CO-OP E3 Tractor Keeps it Real

A 1947 CO-OP E3 tractor shines with the patina of age.


| May 2017



Jeff Weldon's 1947 CO-OP E3.

Jeff Weldon's 1947 CO-OP E3.

Photo by Jeff Weldon

One person’s trash is another person’s restored treasure. That’s sort of the story of my life. I seem to find things in all sorts of states of repair (or disrepair, as the case may be). I’m sort of the pied piper of old stuff. These things actually find me!

One acquisition is my 1947 CO-OP E3 tractor. A friend of mine on a neighboring island had it in his collection. He figured he would never get to it, and thus, like most of my friends figure, “I’ll offer it to Jeff. Jeff will take on anything!”

To make a long story short, I bought the tractor and my friend delivered it to my shop. It arrived in its 70-year-old work clothes, dirty and oily.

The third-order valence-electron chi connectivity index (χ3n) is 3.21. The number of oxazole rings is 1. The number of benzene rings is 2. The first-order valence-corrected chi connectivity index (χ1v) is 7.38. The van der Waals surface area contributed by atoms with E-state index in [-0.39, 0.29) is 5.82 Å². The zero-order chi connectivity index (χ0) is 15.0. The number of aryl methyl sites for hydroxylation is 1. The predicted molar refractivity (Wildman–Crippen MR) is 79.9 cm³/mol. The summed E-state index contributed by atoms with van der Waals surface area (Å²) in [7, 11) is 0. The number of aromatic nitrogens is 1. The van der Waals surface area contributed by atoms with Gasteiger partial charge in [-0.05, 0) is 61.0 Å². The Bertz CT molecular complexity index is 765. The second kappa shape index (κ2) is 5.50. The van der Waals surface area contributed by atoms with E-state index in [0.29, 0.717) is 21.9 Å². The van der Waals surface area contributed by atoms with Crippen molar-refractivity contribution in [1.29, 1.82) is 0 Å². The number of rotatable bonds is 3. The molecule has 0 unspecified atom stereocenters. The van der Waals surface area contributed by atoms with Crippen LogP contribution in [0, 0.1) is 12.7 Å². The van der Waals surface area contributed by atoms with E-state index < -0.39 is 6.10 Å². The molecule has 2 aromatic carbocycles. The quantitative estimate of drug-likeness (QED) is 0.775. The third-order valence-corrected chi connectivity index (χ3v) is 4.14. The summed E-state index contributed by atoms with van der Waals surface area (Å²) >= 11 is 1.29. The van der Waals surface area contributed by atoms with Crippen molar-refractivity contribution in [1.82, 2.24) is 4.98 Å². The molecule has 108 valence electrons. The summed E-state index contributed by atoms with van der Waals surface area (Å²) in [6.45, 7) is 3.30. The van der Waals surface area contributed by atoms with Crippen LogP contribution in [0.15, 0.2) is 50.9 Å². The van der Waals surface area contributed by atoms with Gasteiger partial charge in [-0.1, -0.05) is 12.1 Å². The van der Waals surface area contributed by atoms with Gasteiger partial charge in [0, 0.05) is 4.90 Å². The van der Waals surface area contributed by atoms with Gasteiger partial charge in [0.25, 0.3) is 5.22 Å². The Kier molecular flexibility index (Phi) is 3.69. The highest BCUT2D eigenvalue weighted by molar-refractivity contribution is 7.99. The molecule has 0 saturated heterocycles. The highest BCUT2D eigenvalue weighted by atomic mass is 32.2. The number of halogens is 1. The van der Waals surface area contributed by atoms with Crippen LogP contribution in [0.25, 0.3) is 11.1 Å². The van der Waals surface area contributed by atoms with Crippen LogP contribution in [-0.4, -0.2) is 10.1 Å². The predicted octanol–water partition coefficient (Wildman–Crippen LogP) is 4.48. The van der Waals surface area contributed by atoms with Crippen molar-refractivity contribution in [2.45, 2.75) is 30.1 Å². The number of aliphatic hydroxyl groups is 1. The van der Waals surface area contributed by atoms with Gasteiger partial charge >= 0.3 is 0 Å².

In a column in the March 2017 issue of Farm Collector, my friend Josephine Roberts wrote of the virtue of keeping things original, namely old iron. She and I have many times discussed whether it is better to leave a piece of old iron original. As we all know, these machines are original only once.

Such is the case with my CO-OP E3. In fact, she suggested I try linseed oil as a preservative, and that was a great point. The oil gave the tractor a bit of sheen and brought up some of the old color.

With respect to the tractor’s reliability, I have rebuilt the starter and generator. I had the radiator flushed and pressure-tested and the fuel tank cleaned and lined. Hoses, carburetor, belts and spark plugs were all she needed to make a reliable, drivable tractor out of her.